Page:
Very Good. 4to-over 9¾"-12" tall. Tall softcover, x, 302 pp., Shallow scratch mark on front cover, otherwise minimal wear, previous dealer's label on front inside cover, no owner names or gift notes, clean text, tight binding.
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The perennial frustration for Protestant inquirers into Orthodoxy is twofold: a) Protestant teaching is either caricatured or the most extreme examples are given and refuted, and b) Orthodox authors/speakers often fail to 'bridge' Orthodoxy to their readers/listeners. They simply refute Protestant teaching and then speak about Orthodoxy on Orthodoxy's terms - which is fine in and of itself, but not so helpful for *leading* people into the Orthodox faith. Many people end up being turned away who might otherwise be interested. Also, most of the other 'intro' books I've read handily critique extreme (thoroughly individualist) examples of evangelicalism - which I already agreed with as a confessionally Reformed Protestant - but then failed to *show* me why the *Orthodox Church* (as opposed to, say, the confessionally Reformed church) is the only alternative (e.g. Matthew Gallatin's "Thirsting for God in a Land of Shallow Wells"; etc)
This book is the absolute best example of an author who avoids both of these pitfalls. He describes Protestantism in terms that a Protestantism would affirm, and then masterfully shows the errors using the very methods that Protestants would accept, in turn drawing the Protestant to encounter and consider a different methodology and a different worldview. He 'bridges' Orthodoxy to (esp. evangelical) North American Protestants in a way that I have never encountered in Orthodox literature - all the while truly representing Orthodox teaching and refraining from watering anything down. His tone is one of the utmost respect in the midst of serious critique.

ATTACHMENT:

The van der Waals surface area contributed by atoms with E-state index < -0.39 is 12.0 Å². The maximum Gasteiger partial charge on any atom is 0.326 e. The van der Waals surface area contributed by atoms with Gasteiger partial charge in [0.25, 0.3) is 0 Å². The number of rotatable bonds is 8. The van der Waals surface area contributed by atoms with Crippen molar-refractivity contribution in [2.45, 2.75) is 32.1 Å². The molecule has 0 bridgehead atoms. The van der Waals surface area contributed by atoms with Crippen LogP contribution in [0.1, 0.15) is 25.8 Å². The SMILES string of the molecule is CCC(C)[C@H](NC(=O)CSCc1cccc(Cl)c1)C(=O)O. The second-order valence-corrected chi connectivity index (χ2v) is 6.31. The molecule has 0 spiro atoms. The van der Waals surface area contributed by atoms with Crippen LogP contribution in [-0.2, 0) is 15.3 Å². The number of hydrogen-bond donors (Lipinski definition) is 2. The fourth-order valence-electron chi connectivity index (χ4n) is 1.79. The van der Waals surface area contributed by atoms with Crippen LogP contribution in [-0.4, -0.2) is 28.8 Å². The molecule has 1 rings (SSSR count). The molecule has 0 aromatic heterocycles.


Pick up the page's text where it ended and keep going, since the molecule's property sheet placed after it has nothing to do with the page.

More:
I would wholeheartedly recommend this book as the *first* option for any Protestants I know who are looking at learning about central Orthodox teaching. Although potentially helpful for increasing the biblical literacy of cradle Orthodox, this doesn't have the same thoroughly Orthodox 'tone' of other more deeply works speaking in thoroughly Orthodox terms and in a thoroughly Orthodox manner - so it is obviously not 'the best' book for Orthodox Christians looking to dig deeper into the spiritual life in the same way as it might be for a Protestant Inquirer.
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